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Cyberattack affected more than thirty counties in Arkansas



Little Rock, Arkansas – County offices across the state are going offline or briefly closing as a result of a cyberattack that occurred over the weekend. The web servers for each impacted county are provided by the business Apprentice Information Systems.

The Rodgers-based company declined to identify how many counties they cover, but several concerned county offices said they think at least one office might be closed in up to half the state.

Empty desks and cautionary signs and locked-out computers are common sights and situations in countless Arkansas county offices.

“We’re going back into the eighties with how we’re doing things right now,” Gail Snyder, Assessor for White County said.

On Saturday, Snyder first became aware of the possible compromise. She claimed that everything was once again written by hand at her office, the tax collector’s, and the clerk’s.

We discovered three counties (Garland, Hot Springs, and Jefferson) employed a different vendor and were unaffected by the outage by contacting 20 central Arkansas counties before they closed on Monday and by examining the Assessor’s Apprentice Information Systems User Group website.

For their officers, three counties (Arkansas, Pike, and Van Buren) have no internet access at all. Overall, 31 counties have at least one or more AIS offices that are supported by offline servers.

“Normally, Apprentice does not comment to the press on media matters but refers inquiries to our county partners. However, this is a unique situation and felt it deserved some response,” A spokesman for Apprentice Information Systems, Doug Matayo (CEO, Standing Rock Consulting), said.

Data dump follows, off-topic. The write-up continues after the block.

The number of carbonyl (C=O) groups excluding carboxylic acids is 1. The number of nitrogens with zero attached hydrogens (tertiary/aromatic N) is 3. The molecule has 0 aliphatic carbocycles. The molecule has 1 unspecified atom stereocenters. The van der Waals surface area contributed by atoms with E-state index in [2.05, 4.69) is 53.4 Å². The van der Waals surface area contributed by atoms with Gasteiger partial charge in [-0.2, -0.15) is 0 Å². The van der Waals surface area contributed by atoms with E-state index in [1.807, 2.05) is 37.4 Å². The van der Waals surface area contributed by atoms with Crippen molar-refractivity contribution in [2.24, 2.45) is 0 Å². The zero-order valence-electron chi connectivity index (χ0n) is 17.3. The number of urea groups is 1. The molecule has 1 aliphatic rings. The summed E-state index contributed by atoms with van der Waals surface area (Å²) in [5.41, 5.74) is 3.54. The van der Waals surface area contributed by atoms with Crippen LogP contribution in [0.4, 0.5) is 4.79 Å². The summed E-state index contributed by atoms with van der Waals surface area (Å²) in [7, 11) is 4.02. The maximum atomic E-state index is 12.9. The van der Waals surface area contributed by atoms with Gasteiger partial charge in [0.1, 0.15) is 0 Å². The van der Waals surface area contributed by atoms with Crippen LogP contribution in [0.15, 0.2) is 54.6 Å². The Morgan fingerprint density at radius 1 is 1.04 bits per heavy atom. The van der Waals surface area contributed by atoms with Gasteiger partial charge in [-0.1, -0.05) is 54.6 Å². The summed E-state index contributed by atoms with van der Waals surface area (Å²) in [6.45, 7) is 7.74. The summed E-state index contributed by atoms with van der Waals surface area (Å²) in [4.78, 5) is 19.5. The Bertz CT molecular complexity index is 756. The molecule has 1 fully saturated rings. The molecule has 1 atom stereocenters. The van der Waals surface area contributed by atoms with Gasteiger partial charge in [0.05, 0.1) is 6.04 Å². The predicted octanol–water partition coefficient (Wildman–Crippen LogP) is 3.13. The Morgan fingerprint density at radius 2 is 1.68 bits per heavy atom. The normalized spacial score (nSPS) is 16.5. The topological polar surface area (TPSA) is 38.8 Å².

Matayo’s release reads:
“Apprentice Information Systems, Inc. recently detected a potential security breach which may have affected some county government partners in Arkansas. Out of an abundance
of caution some county government systems have been brought offline to further assess potential threats and investigate potential ongoing security issues.”

When asking when servers could be restored A-I-S said, “County-partners will be brought back online when it is deemed safe and prudent to do so.”

Depending on location, it is stopping or limiting several services. A post by Yell County Assessor Sherry Hicks stated, “This means you cannot assess, pay taxes, file deeds, search for deeds, no marriage license., etc.”

Hicks went on to say, “Apprentice (our platform company) has informed us that looks like system will be down at least two days.”

The assessor’s offices in at least Saline and Faulkner Counties were closed on Monday. According to Snyder, the White County Judge decided that the offices will continue to be available for business over the phone and in person while still accepting paper documents that must wait until they can be entered into a database.

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